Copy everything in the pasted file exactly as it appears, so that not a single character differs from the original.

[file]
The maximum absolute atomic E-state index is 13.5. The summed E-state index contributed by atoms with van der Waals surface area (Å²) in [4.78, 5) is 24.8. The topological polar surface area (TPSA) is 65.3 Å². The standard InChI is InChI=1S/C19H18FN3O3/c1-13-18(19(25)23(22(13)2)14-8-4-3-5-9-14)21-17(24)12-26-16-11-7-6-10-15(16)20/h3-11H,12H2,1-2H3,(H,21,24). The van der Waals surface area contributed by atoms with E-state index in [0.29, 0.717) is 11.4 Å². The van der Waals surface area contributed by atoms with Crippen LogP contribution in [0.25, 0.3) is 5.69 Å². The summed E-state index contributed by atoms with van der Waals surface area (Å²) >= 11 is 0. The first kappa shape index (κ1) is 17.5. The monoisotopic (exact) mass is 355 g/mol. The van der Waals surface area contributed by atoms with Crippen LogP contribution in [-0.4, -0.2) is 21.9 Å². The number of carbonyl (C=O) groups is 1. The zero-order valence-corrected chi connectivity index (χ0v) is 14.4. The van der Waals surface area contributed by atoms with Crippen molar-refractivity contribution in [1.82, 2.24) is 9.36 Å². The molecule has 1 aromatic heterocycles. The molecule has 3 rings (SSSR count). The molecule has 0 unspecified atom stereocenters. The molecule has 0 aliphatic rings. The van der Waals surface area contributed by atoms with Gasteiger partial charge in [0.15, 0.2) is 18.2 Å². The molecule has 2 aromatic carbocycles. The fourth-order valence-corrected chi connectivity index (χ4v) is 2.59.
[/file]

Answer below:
The maximum absolute atomic E-state index is 13.5. The summed E-state index contributed by atoms with van der Waals surface area (Å²) in [4.78, 5) is 24.8. The topological polar surface area (TPSA) is 65.3 Å². The standard InChI is InChI=1S/C19H18FN3O3/c1-13-18(19(25)23(22(13)2)14-8-4-3-5-9-14)21-17(24)12-26-16-11-7-6-10-15(16)20/h3-11H,12H2,1-2H3,(H,21,24). The van der Waals surface area contributed by atoms with E-state index in [0.29, 0.717) is 11.4 Å². The van der Waals surface area contributed by atoms with Crippen LogP contribution in [0.25, 0.3) is 5.69 Å². The summed E-state index contributed by atoms with van der Waals surface area (Å²) >= 11 is 0. The first kappa shape index (κ1) is 17.5. The monoisotopic (exact) mass is 355 g/mol. The van der Waals surface area contributed by atoms with Crippen LogP contribution in [-0.4, -0.2) is 21.9 Å². The number of carbonyl (C=O) groups is 1. The zero-order valence-corrected chi connectivity index (χ0v) is 14.4. The van der Waals surface area contributed by atoms with Crippen molar-refractivity contribution in [1.82, 2.24) is 9.36 Å². The molecule has 1 aromatic heterocycles. The molecule has 3 rings (SSSR count). The molecule has 0 unspecified atom stereocenters. The molecule has 0 aliphatic rings. The van der Waals surface area contributed by atoms with Gasteiger partial charge in [0.15, 0.2) is 18.2 Å². The molecule has 2 aromatic carbocycles. The fourth-order valence-corrected chi connectivity index (χ4v) is 2.59.